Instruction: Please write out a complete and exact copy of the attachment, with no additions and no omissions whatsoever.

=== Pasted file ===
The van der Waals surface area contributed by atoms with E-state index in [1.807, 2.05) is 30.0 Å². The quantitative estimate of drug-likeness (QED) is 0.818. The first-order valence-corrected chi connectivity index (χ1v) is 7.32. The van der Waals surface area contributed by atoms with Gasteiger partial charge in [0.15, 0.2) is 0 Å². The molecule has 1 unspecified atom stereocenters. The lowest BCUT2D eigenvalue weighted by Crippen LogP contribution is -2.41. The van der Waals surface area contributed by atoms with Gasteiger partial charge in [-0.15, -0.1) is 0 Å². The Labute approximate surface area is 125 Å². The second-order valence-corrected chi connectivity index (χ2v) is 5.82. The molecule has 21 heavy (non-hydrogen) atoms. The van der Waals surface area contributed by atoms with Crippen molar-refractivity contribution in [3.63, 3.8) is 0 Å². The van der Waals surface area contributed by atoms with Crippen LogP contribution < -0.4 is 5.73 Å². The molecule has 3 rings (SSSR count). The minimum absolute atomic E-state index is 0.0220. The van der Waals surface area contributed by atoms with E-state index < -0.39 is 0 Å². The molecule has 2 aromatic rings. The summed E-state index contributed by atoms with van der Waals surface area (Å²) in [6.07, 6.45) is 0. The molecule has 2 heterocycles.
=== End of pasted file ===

The van der Waals surface area contributed by atoms with E-state index in [1.807, 2.05) is 30.0 Å². The quantitative estimate of drug-likeness (QED) is 0.818. The first-order valence-corrected chi connectivity index (χ1v) is 7.32. The van der Waals surface area contributed by atoms with Gasteiger partial charge in [0.15, 0.2) is 0 Å². The molecule has 1 unspecified atom stereocenters. The lowest BCUT2D eigenvalue weighted by Crippen LogP contribution is -2.41. The van der Waals surface area contributed by atoms with Gasteiger partial charge in [-0.15, -0.1) is 0 Å². The Labute approximate surface area is 125 Å². The second-order valence-corrected chi connectivity index (χ2v) is 5.82. The molecule has 21 heavy (non-hydrogen) atoms. The van der Waals surface area contributed by atoms with Crippen molar-refractivity contribution in [3.63, 3.8) is 0 Å². The van der Waals surface area contributed by atoms with Crippen LogP contribution < -0.4 is 5.73 Å². The molecule has 3 rings (SSSR count). The minimum absolute atomic E-state index is 0.0220. The van der Waals surface area contributed by atoms with E-state index < -0.39 is 0 Å². The molecule has 2 aromatic rings. The summed E-state index contributed by atoms with van der Waals surface area (Å²) in [6.07, 6.45) is 0. The molecule has 2 heterocycles.